The other form of curve that processing supports natively is through the curve and curveVertex. These implement what are called Catmull-Rom splines, which we will discuss in more detail. This draws a smooth curve through the specified points. The curve command only supports four points, so to draw longer curves it is necessary to string several together or use curveVertex. The other caveat is that the first and last point of a curve only contribute to the tangent at the end points and do not get drawn. Commonly, this means that the first and last points must be repeated.
In more detail, for each segment of the polyline, you divide the segment in half. In other words, you make a new polyline that includes the midpoints of each segment. This gives us the same curve as before, just with more points. Then, the original points (not the midpoints) are moved to smooth out the curve. The only thing we need to know is where to move them. We want to move them inbetween their original positions and a position influenced by the midpoints. One way to think of this is to take the midpoint of the line between the new midpoints and use that as an approximation of the new point position. Then you average the original position and this approximation. Since the midpoints are just based on the original points, mathematically it is simple to describe the new point positions without referencing the midpoints.
These weights give the smoothest results; however, we could play with them to get different results. For closed curves, it might look like this in code.
To draw our curve, we simply iterate over t and draw a vertex for each evaluation of our function. The smaller the step, the closer our lines will approximate the curve. As an example, a spiral can be defined as
which looks like
Parametric curves are convenient because they are simple to define, write down, and play with. It is also relatively simple to find their tangents. You simply take the derivative of each component (on paper). However, they are not necessarily intuitive to manipulate because they are mathematically, not geometrically based. I have included a simple library to define parametric curves, with text-based equation, which you can download here.
However, we want to make smooth curves. Most commonly, like all the default curves in Processing, people use degree 3 splines. Each degree of a curve can be interpreted as adding one degree of freedom. In our degree 1 case, each segment depends on two vector or end points. Phrased another way, we can draw a line between any two points. A degree 3 curves has two more degrees of freedom, so we can draw a degree 3 polynomial through any set of four points. However, our degrees of freedom do not have to be used as additional points, they can be any vector. For instance, instead of four points, we can specify to end points and the tangent each end point. From this, we get to the definition of Catmull-Rom splines, which is what Processing uses to draw curves.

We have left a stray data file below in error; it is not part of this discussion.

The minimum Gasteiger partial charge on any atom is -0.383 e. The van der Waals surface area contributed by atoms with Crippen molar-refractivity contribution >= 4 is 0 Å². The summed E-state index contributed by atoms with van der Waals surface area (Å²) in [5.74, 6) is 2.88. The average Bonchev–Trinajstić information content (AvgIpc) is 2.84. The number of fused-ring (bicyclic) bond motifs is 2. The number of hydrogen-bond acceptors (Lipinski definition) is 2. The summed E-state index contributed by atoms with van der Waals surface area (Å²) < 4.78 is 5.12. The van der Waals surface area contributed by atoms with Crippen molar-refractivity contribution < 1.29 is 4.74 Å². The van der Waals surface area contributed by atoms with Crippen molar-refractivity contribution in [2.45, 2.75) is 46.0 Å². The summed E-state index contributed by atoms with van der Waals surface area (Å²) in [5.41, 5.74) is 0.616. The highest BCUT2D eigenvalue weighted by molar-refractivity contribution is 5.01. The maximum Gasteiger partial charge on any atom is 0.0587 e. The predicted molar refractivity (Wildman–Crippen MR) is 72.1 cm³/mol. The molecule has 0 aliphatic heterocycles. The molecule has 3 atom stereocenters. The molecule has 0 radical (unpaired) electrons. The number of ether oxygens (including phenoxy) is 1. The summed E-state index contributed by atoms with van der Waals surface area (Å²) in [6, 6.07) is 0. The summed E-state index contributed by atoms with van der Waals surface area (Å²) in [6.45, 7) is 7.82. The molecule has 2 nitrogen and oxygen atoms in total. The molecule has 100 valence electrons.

We define a Catmull-Rom spline by taking a polyline and setting the tangent or slope at each point. There then exists a unique degree 3 polynomial between every pair of points. The tangents will match up where the separate polynomials meet, so it will appear smooth. The only questions left are how to the tangent at each point, and what is the exact form of the polynomial.
For a point p, we define the slope as half the next point minus the previous point. We can view this is the central approximation of the derivative at p
Now the polynomial between i and i+1 is
Or substituting in the points for slopes
For t between 0 and 1.
Often times it is desired to have more control over the shape of the curves, so it is possible to define a tension on each point. This is a scalar that we multiply the slope by. The higher it is the "tighter" the curve is. Sometimes it is also desired to normalize the slope by the distance between the points.
Non-Uniform means that the "parametric space" influenced by each point is variable. In the Catmull-Rom spline, the t is uniformly spaced between each point. It goes from 0 to 1. Or if we define it as a piecewise function, we could say it each segment goes from i to i+1. In NURBS, we can make this variable. We do so by defining what are called "knots". One of the most important roles that this plays is the ability to create cusps or sharp corners. By having the influence of point confined to a single parameter, we can create sharp corners.
Rational means we can assign a weight to each point. This is similar to the tension term in Catmull-Rom splines, but it is not applied to the slope. It is used whenever a point is used in computing the spline.
Bezier Spline refer to the fact that the polynomial that is being used is similar in form to bezier curves. This refers to the specific use of what are called Bernstein polynomials. However, the important information is that bezier splines do not interpolate the points of the curve. They act as "control points" influencing the curve but the curve does not pass through them like in Catmull-Rom splines.
The reason that NURBS are so important in computer graphics is because they are easy to evaluate, and they can represent a wide variety of specific shapes. For instance, by using certain weights, it is possible to create an exact representation of a circle. We can also represent curve with creases without having to represent them as two separate curves. This simplifies many operations because it does not require special cases for different types of curves. Everything can be represented by NURBS and treated the same: lines, ellipses, smooth curves, etc.
I have provided a basic NURBS library, which can be used to create NURBS curves and surfaces.
In a simple case we can define an offset polyline by creating a new point for each vertex such that it is some distance from the segments that touch it. This can be done through a simple formula shown that can be seen geometrically: